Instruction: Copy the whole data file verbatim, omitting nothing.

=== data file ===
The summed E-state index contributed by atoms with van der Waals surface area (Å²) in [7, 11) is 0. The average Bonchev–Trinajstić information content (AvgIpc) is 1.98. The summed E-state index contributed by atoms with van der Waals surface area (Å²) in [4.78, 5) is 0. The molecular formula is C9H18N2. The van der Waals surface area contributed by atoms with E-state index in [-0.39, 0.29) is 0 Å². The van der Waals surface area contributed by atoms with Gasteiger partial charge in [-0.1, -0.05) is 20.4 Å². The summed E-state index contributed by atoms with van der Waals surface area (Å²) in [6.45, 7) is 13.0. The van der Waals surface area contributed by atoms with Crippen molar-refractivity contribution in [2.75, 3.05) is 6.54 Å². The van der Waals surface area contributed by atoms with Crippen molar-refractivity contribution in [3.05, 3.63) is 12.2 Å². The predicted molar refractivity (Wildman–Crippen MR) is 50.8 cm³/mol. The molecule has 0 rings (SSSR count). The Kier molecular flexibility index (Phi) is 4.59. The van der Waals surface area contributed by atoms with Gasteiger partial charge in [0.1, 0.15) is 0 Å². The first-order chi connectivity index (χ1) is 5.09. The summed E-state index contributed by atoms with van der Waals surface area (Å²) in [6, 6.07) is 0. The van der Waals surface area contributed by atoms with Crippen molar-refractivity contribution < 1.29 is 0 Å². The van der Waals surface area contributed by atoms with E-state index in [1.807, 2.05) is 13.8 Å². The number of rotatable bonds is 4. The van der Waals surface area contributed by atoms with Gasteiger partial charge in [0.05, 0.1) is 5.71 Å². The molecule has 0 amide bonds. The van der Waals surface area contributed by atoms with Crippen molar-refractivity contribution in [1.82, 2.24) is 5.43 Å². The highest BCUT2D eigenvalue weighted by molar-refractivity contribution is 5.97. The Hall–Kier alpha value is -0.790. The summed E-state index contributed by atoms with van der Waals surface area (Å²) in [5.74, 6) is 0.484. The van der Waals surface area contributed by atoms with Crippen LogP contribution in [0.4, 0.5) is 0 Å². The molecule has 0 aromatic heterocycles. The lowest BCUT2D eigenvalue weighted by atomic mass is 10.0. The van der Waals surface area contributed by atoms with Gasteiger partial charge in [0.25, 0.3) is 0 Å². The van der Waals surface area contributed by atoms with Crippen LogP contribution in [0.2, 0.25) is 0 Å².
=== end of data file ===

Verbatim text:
The summed E-state index contributed by atoms with van der Waals surface area (Å²) in [7, 11) is 0. The average Bonchev–Trinajstić information content (AvgIpc) is 1.98. The summed E-state index contributed by atoms with van der Waals surface area (Å²) in [4.78, 5) is 0. The molecular formula is C9H18N2. The van der Waals surface area contributed by atoms with E-state index in [-0.39, 0.29) is 0 Å². The van der Waals surface area contributed by atoms with Gasteiger partial charge in [-0.1, -0.05) is 20.4 Å². The summed E-state index contributed by atoms with van der Waals surface area (Å²) in [6.45, 7) is 13.0. The van der Waals surface area contributed by atoms with Crippen molar-refractivity contribution in [2.75, 3.05) is 6.54 Å². The van der Waals surface area contributed by atoms with Crippen molar-refractivity contribution in [3.05, 3.63) is 12.2 Å². The predicted molar refractivity (Wildman–Crippen MR) is 50.8 cm³/mol. The molecule has 0 rings (SSSR count). The Kier molecular flexibility index (Phi) is 4.59. The van der Waals surface area contributed by atoms with Gasteiger partial charge in [0.1, 0.15) is 0 Å². The first-order chi connectivity index (χ1) is 5.09. The summed E-state index contributed by atoms with van der Waals surface area (Å²) in [6, 6.07) is 0. The van der Waals surface area contributed by atoms with Crippen molar-refractivity contribution < 1.29 is 0 Å². The van der Waals surface area contributed by atoms with E-state index in [1.807, 2.05) is 13.8 Å². The number of rotatable bonds is 4. The van der Waals surface area contributed by atoms with Gasteiger partial charge in [0.05, 0.1) is 5.71 Å². The molecule has 0 amide bonds. The van der Waals surface area contributed by atoms with Crippen molar-refractivity contribution in [1.82, 2.24) is 5.43 Å². The highest BCUT2D eigenvalue weighted by molar-refractivity contribution is 5.97. The Hall–Kier alpha value is -0.790. The summed E-state index contributed by atoms with van der Waals surface area (Å²) in [5.74, 6) is 0.484. The van der Waals surface area contributed by atoms with Crippen LogP contribution in [0.4, 0.5) is 0 Å². The molecule has 0 aromatic heterocycles. The lowest BCUT2D eigenvalue weighted by atomic mass is 10.0. The van der Waals surface area contributed by atoms with Gasteiger partial charge in [0.25, 0.3) is 0 Å². The van der Waals surface area contributed by atoms with Crippen LogP contribution in [0.2, 0.25) is 0 Å².